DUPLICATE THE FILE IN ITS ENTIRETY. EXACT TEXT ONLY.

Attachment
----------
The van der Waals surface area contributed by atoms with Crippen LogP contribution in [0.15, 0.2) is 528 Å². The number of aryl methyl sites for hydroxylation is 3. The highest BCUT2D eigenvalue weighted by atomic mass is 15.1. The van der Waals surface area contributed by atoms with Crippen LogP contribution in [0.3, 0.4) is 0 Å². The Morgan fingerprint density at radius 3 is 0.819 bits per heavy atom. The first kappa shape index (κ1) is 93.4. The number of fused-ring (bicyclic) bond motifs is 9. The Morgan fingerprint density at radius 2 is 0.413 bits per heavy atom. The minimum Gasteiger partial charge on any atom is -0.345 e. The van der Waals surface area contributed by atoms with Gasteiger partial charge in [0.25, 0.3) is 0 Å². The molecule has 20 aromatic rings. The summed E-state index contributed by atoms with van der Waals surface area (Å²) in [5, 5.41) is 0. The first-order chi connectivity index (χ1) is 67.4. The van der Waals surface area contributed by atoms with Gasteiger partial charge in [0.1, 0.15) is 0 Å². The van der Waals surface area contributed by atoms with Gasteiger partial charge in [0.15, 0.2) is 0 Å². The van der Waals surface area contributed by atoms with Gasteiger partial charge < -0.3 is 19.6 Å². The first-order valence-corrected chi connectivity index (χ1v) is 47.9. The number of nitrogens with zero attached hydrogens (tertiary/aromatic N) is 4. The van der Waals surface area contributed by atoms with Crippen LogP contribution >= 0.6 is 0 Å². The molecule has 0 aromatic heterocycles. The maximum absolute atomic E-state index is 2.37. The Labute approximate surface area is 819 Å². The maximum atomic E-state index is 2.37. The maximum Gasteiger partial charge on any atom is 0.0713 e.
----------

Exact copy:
The van der Waals surface area contributed by atoms with Crippen LogP contribution in [0.15, 0.2) is 528 Å². The number of aryl methyl sites for hydroxylation is 3. The highest BCUT2D eigenvalue weighted by atomic mass is 15.1. The van der Waals surface area contributed by atoms with Crippen LogP contribution in [0.3, 0.4) is 0 Å². The Morgan fingerprint density at radius 3 is 0.819 bits per heavy atom. The first kappa shape index (κ1) is 93.4. The number of fused-ring (bicyclic) bond motifs is 9. The Morgan fingerprint density at radius 2 is 0.413 bits per heavy atom. The minimum Gasteiger partial charge on any atom is -0.345 e. The van der Waals surface area contributed by atoms with Gasteiger partial charge in [0.25, 0.3) is 0 Å². The molecule has 20 aromatic rings. The summed E-state index contributed by atoms with van der Waals surface area (Å²) in [5, 5.41) is 0. The first-order chi connectivity index (χ1) is 67.4. The van der Waals surface area contributed by atoms with Gasteiger partial charge in [0.1, 0.15) is 0 Å². The van der Waals surface area contributed by atoms with Gasteiger partial charge in [0.15, 0.2) is 0 Å². The van der Waals surface area contributed by atoms with Gasteiger partial charge < -0.3 is 19.6 Å². The first-order valence-corrected chi connectivity index (χ1v) is 47.9. The number of nitrogens with zero attached hydrogens (tertiary/aromatic N) is 4. The van der Waals surface area contributed by atoms with Crippen LogP contribution >= 0.6 is 0 Å². The molecule has 0 aromatic heterocycles. The maximum absolute atomic E-state index is 2.37. The Labute approximate surface area is 819 Å². The maximum atomic E-state index is 2.37. The maximum Gasteiger partial charge on any atom is 0.0713 e.